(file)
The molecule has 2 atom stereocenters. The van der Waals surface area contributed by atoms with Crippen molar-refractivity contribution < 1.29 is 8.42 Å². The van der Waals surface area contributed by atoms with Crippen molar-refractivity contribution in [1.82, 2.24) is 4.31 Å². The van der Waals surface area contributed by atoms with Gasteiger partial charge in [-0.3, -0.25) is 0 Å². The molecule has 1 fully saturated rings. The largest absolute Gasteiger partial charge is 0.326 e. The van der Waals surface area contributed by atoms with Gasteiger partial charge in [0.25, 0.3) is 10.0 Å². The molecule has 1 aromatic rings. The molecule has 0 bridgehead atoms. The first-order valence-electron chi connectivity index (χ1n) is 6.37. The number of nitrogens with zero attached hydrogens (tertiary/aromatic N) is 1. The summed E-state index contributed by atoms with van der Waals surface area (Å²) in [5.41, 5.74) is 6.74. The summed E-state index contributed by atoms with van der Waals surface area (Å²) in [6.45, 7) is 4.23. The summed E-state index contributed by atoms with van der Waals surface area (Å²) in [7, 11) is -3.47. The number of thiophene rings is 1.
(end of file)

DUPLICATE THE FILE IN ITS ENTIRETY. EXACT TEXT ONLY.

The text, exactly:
The molecule has 2 atom stereocenters. The van der Waals surface area contributed by atoms with Crippen molar-refractivity contribution < 1.29 is 8.42 Å². The van der Waals surface area contributed by atoms with Crippen molar-refractivity contribution in [1.82, 2.24) is 4.31 Å². The van der Waals surface area contributed by atoms with Gasteiger partial charge in [-0.3, -0.25) is 0 Å². The molecule has 1 fully saturated rings. The largest absolute Gasteiger partial charge is 0.326 e. The van der Waals surface area contributed by atoms with Gasteiger partial charge in [0.25, 0.3) is 10.0 Å². The molecule has 1 aromatic rings. The molecule has 0 bridgehead atoms. The first-order valence-electron chi connectivity index (χ1n) is 6.37. The number of nitrogens with zero attached hydrogens (tertiary/aromatic N) is 1. The summed E-state index contributed by atoms with van der Waals surface area (Å²) in [5.41, 5.74) is 6.74. The summed E-state index contributed by atoms with van der Waals surface area (Å²) in [6.45, 7) is 4.23. The summed E-state index contributed by atoms with van der Waals surface area (Å²) in [7, 11) is -3.47. The number of thiophene rings is 1.